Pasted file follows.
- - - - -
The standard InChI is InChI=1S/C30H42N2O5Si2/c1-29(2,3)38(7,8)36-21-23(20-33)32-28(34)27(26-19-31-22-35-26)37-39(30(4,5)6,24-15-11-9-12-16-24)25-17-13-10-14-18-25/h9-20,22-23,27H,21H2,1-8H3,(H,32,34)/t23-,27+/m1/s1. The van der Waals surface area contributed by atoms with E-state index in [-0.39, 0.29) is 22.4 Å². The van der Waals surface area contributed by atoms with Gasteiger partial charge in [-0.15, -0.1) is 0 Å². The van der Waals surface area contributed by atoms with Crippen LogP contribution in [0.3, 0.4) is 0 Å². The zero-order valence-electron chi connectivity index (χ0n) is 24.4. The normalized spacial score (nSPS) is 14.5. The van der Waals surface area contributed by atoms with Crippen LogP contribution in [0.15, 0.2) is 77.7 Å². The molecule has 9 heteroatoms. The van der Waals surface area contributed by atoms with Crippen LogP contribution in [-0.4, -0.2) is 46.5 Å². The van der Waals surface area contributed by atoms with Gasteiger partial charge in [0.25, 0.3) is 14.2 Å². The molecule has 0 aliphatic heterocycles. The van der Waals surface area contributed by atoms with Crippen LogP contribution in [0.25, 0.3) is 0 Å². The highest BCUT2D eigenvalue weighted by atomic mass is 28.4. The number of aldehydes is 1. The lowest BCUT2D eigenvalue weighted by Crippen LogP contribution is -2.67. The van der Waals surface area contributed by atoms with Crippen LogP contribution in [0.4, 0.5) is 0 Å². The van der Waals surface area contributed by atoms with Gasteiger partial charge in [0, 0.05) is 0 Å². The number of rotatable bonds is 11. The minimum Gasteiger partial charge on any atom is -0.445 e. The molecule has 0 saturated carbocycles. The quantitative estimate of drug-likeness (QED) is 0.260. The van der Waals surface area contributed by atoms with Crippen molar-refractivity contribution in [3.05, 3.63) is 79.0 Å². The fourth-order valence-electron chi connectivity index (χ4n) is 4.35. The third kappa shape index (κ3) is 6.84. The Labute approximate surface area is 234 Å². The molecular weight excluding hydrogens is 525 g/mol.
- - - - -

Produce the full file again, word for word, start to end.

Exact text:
The standard InChI is InChI=1S/C30H42N2O5Si2/c1-29(2,3)38(7,8)36-21-23(20-33)32-28(34)27(26-19-31-22-35-26)37-39(30(4,5)6,24-15-11-9-12-16-24)25-17-13-10-14-18-25/h9-20,22-23,27H,21H2,1-8H3,(H,32,34)/t23-,27+/m1/s1. The van der Waals surface area contributed by atoms with E-state index in [-0.39, 0.29) is 22.4 Å². The van der Waals surface area contributed by atoms with Gasteiger partial charge in [-0.15, -0.1) is 0 Å². The van der Waals surface area contributed by atoms with Crippen LogP contribution in [0.3, 0.4) is 0 Å². The zero-order valence-electron chi connectivity index (χ0n) is 24.4. The normalized spacial score (nSPS) is 14.5. The van der Waals surface area contributed by atoms with Crippen LogP contribution in [0.15, 0.2) is 77.7 Å². The molecule has 9 heteroatoms. The van der Waals surface area contributed by atoms with Crippen LogP contribution in [-0.4, -0.2) is 46.5 Å². The van der Waals surface area contributed by atoms with Gasteiger partial charge in [0.25, 0.3) is 14.2 Å². The molecule has 0 aliphatic heterocycles. The van der Waals surface area contributed by atoms with Crippen LogP contribution in [0.25, 0.3) is 0 Å². The highest BCUT2D eigenvalue weighted by atomic mass is 28.4. The number of aldehydes is 1. The lowest BCUT2D eigenvalue weighted by Crippen LogP contribution is -2.67. The van der Waals surface area contributed by atoms with Crippen LogP contribution in [0.4, 0.5) is 0 Å². The van der Waals surface area contributed by atoms with Gasteiger partial charge in [0, 0.05) is 0 Å². The number of rotatable bonds is 11. The minimum Gasteiger partial charge on any atom is -0.445 e. The molecule has 0 saturated carbocycles. The quantitative estimate of drug-likeness (QED) is 0.260. The van der Waals surface area contributed by atoms with Crippen molar-refractivity contribution in [3.05, 3.63) is 79.0 Å². The fourth-order valence-electron chi connectivity index (χ4n) is 4.35. The third kappa shape index (κ3) is 6.84. The Labute approximate surface area is 234 Å². The molecular weight excluding hydrogens is 525 g/mol.